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MSU Computation Conference Attracts National Audience

Gregg Radtke

Frontiers in Computing and Data Science, a 2-day conference recently hosted by the newly created MSU Department of Computational Mathematics, Science and Engineering, drew 115 individuals from universities, national labs and industries across the country.

Held at the Kellogg Hotel and Conference Center on the MSU campus, attendees at the September 16-17 conference included academic and industry leaders from the Air Force Office of Scientific Research (AFOSR), Brown University, IBM, Microsoft, the U.S. Department of Energy and others, as well as a number of graduate students and postdocs.

“Computation is one of the fastest growing fields of science,” said Jean-Luc Cambier, AFOSR program officer. “It’s very important to have this kind of synergy between the various computational disciplines.”

“The reality is, computational science and engineering has become its own discipline. It lives at the intersection of multiple traditional disciplines, “ said Jeff Hittinger, computational scientist and group leader in the Center for Applied Scientific Computing at Lawrence Livermore National Laboratory.

“MSU’s new Department of Computational Mathematics, Science and Engineering (CMSE) is leading the way by developing a range of cross-training programs, from minors to Ph.D. programs, aimed at developing the workforce of the 21st century,” said Andrew Christlieb, MSU Foundation Professor and CMSE chair. “CMSE is at the nexus of a major revolution in the physical, biological and engineering sciences. The faculty in CMSE are developing cutting-edge methods in both computational modeling and data science, and new methods in data driven discovery that combine key ideas from both. These ideas will change how science is done here at MSU, as well as around the world.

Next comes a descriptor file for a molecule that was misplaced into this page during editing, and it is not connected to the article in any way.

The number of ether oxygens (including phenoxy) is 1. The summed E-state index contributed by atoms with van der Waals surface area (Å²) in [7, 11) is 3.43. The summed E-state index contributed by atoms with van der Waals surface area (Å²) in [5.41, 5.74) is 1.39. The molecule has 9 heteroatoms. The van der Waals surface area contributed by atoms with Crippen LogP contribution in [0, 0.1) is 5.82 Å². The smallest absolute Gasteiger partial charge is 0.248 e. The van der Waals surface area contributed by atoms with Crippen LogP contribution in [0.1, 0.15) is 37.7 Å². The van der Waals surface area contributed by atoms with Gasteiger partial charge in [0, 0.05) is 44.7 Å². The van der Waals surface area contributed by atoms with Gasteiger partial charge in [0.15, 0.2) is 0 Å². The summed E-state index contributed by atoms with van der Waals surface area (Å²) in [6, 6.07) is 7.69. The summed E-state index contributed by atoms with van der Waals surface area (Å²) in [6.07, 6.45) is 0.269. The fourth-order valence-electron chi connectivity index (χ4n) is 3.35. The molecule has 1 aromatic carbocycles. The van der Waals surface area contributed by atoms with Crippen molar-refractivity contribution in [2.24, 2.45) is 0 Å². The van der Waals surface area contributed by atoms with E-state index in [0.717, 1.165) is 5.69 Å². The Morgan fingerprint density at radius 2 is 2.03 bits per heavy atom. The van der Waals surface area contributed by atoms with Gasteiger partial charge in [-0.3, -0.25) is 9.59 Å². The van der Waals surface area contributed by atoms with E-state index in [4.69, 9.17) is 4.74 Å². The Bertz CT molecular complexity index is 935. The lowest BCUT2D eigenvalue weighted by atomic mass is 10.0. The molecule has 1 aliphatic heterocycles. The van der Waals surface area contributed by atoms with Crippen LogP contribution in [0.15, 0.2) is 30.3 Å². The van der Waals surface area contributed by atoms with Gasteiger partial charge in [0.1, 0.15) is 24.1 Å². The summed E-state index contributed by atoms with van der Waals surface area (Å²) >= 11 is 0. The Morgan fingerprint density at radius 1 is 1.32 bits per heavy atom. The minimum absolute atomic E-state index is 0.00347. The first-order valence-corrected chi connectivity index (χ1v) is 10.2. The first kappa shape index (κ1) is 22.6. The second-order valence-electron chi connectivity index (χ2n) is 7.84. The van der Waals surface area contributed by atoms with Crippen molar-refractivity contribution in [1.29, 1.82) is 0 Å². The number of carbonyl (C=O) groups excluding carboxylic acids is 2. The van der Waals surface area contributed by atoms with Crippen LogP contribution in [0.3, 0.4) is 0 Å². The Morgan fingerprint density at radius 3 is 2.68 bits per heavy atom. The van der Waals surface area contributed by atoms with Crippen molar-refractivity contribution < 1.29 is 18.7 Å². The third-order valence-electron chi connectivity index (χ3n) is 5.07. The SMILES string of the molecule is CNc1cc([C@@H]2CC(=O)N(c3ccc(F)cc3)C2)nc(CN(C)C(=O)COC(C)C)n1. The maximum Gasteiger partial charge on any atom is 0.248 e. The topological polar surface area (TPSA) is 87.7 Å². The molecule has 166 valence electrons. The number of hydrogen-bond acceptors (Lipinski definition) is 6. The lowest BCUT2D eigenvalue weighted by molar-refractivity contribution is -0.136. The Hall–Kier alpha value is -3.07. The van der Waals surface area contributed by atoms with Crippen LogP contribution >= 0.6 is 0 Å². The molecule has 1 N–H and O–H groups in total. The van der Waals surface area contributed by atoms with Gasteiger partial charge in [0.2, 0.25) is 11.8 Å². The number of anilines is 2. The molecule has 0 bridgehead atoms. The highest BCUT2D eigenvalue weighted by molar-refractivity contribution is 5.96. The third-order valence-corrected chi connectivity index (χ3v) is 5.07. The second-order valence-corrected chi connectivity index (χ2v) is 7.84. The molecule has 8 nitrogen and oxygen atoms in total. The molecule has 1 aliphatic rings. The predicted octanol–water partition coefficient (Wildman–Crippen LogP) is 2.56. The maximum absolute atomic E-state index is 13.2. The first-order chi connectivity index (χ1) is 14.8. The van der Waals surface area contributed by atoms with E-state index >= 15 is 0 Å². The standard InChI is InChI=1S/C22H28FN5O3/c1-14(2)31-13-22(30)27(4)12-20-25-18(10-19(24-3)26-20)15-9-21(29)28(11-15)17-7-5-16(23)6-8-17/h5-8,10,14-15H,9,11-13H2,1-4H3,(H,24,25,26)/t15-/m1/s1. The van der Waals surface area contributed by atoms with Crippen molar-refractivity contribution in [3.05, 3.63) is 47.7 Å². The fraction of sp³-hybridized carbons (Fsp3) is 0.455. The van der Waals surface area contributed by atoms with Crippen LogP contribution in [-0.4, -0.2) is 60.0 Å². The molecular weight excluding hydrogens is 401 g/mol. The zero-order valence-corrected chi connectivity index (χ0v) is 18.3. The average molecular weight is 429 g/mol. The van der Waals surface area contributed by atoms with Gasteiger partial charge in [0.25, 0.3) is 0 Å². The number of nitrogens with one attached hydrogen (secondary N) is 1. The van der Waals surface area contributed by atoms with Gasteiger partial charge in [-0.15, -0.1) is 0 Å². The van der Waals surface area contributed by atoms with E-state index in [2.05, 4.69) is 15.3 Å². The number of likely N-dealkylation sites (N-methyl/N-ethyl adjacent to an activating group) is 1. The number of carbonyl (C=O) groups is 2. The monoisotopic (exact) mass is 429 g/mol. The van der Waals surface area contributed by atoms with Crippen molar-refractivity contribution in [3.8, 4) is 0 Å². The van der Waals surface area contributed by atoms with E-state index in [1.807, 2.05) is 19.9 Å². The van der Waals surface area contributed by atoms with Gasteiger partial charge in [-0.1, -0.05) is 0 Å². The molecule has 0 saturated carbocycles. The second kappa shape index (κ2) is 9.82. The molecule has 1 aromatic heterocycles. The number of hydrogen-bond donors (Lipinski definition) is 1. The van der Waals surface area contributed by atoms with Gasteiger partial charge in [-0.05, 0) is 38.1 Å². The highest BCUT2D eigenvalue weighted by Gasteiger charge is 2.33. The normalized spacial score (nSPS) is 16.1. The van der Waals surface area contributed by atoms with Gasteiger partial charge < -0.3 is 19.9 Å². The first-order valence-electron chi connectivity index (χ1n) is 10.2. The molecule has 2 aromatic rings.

“This inaugural conference provided an amazing opportunity to bring global leaders in computing and data science to MSU and highlight the critically important areas that CMSE is focusing on,” Christlieb added. “We’re looking forward to hosting similar events in the future.”

“We, in industry, have been driving this push toward getting universities to bring disciplines such as statistics, mathematics, computer science and engineering closer together so that the students who are coming out of these programs will be more readily trained and available for working on the kinds of problems we are tackling in industry,” said Chid Apte, director of mathematical sciences and analytics in the IBM Research Division at the Thomas J. Watson Research Center.

“I think it’s fascinating that MSU is building a department and incorporating all these components,” said Bjorn Engquist, director of the ICES Center for Numerical Analysis at the University of Texas at Austin.

Also in attendance at the conference was postdoc Brian Danielak, who has joined MSU’s CMSE department to help design the introductory computational modeling course.

“Joining this new department gives me an opportunity to make a difference in learning, and to be able to work with people who are at the edge of what’s happening computationally,” Danielak said. “Getting a chance to be here at the forefront of what’s happening in modeling, how we’re thinking about large-scale computation, really is exciting to me. We’re trying to think about how to introduce people with no programming experience to this field.

“This conference gives me an idea of what it’s like when professionals in this field talk to each other, so that I can see how we can bring those things into the classroom for people who are doing this for the first time—and show them why this is exciting, and what’s possible,” he added.

“We’re really looking forward to the students who will be coming out of this new MSU program,” Hittinger said. “We’re also looking forward to having partners in the academic community to interact and collaborate with.”

The MSU Department of Computational Mathematics, Science and Engineering was established in April and is jointly administered by the Colleges of Natural Science and Engineering. CMSE is intended to position MSU as a world leader in scientific discovery through large scale computation.

Val Osowski and Laura Seeley–College of Natural Science

Photo by Michael  D.L Jordan–Gregg Radtke from Sandia National Laboratories, was part of a panel presentation on Uncertainty Estimation Applied to Verification and Validation.

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